Operating an aircraft accounts for 80 percent of the machine’s lifetime environmental footprint, according to a newly released Dassault study.
Manufacturing and dismantling account for the remaining 20 percent, and Europe’s Clean Sky research initiative includes an E80 million ($104 million) project called EcoDesign-Airframe, co-led by Dassault, aimed at greening aircraft cradles and graves.
In parallel with the research effort, Dassault has begun making its production process less polluting. It is using less hexavalent chromium, which is carcinogenic, mutagenic and reprotoxic. In addition, Dassault is also eliminating cadmium and lead from its production processes. Chemical machining is being replaced with mechanical machining.
“[The environmental impact of] carrying parts and subassemblies by road from one production site to another is not negligible,” noted Jerome Lery, project leader for EcoDesign-Airframe, so the EcoDesign-Airframe project aims to minimize road transport of components that are at intermediate manufacturing stages.
To save energy, Dassault and its research partners are also looking for ways to cure composite materials without an autoclave and are considering using more thermoplastics in place of thermosets.
There has been a lot of talk about the benefits of composites over a life cycle, in that they are lighter, but metal suppliers point out that aluminum is more widely recyclable than composites are.
Although the company plans to use composites in more primary structures, aluminum will continue to play a role. New aluminum-lithium alloys are about 5 percent lighter than conventional ones.
To improve the metal buy-to-fly ratio (that is, to reduce scrap), Dassault favors adding material over removing it, or using welding or laser sintering rather than machining. When metal chips have to be produced, they can be compacted to reduce the number of trucks required to collect them. Dassault is already using this technique at its Seclin factory.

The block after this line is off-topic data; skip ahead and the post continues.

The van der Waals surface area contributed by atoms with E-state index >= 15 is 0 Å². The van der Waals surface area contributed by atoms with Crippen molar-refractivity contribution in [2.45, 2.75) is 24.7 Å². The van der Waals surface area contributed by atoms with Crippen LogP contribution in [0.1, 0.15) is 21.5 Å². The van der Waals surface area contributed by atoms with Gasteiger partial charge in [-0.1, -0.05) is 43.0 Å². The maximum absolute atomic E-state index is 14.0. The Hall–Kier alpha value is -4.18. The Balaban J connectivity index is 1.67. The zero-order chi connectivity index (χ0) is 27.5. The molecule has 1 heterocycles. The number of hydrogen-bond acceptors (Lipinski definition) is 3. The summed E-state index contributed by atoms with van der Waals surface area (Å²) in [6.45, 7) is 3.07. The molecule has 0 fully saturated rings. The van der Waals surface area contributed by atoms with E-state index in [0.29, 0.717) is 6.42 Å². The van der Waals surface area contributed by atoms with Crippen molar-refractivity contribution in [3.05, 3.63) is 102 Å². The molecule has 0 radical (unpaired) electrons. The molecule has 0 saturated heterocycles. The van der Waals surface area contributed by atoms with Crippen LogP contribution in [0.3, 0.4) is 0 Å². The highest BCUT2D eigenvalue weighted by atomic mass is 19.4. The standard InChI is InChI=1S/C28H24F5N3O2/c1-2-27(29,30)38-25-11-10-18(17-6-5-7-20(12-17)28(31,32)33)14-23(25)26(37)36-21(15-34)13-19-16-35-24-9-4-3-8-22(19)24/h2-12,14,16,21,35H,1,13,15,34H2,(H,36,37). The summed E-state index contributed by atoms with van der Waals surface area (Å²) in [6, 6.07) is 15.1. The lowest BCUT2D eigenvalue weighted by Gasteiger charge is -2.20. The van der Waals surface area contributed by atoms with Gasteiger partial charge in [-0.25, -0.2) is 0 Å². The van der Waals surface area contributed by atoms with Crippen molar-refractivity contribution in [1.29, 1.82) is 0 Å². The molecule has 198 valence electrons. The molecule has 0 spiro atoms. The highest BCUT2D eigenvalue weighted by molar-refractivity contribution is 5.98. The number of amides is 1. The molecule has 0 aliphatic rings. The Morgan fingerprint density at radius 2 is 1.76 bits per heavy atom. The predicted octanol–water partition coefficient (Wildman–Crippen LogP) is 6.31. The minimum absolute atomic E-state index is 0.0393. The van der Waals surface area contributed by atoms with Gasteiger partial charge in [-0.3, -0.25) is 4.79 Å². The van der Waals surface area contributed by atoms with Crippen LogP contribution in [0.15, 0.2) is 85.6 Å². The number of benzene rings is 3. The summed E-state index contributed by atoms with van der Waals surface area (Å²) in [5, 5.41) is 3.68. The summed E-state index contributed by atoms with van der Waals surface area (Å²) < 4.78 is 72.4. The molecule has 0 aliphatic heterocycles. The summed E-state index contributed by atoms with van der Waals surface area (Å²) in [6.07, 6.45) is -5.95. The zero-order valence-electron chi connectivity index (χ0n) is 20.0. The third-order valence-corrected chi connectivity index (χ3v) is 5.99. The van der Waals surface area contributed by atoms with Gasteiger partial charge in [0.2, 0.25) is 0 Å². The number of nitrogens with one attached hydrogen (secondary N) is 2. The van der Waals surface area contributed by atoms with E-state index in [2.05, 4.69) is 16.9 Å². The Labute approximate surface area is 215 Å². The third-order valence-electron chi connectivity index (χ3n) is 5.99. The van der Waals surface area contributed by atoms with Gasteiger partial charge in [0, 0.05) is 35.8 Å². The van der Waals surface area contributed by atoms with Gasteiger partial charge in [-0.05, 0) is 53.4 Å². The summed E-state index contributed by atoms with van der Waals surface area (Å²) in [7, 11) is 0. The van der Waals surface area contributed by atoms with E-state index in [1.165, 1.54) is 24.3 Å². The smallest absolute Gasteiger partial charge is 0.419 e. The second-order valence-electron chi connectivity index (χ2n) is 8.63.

In the cabin, so-called bio-composites could make furniture closer to nature. Bio-fibers are already in use in the automotive industry. They come from hemp, flax or nettle.
Dassault research to improve dismantling at the end of the aircraft’s life is more embryonic since few Falcons have been withdrawn from service. Nevertheless, EcoDesign-Airframe’s mission centers on sorting materials. In the works is a portable device to identify the various aluminum alloys. Dassault also has contracted Tarmac Aerosave, a company based in Tarbes, France, to dismantle the first Falcon 900 airframe with an eye toward greening such operations. Work started in June and the results were expected at the end of the summer.
EcoDesign-Airframe aims to have technologies ready for demonstration by 2015, for the possible launch of a program in 2018-2020 and deliveries in 2025, Lery said.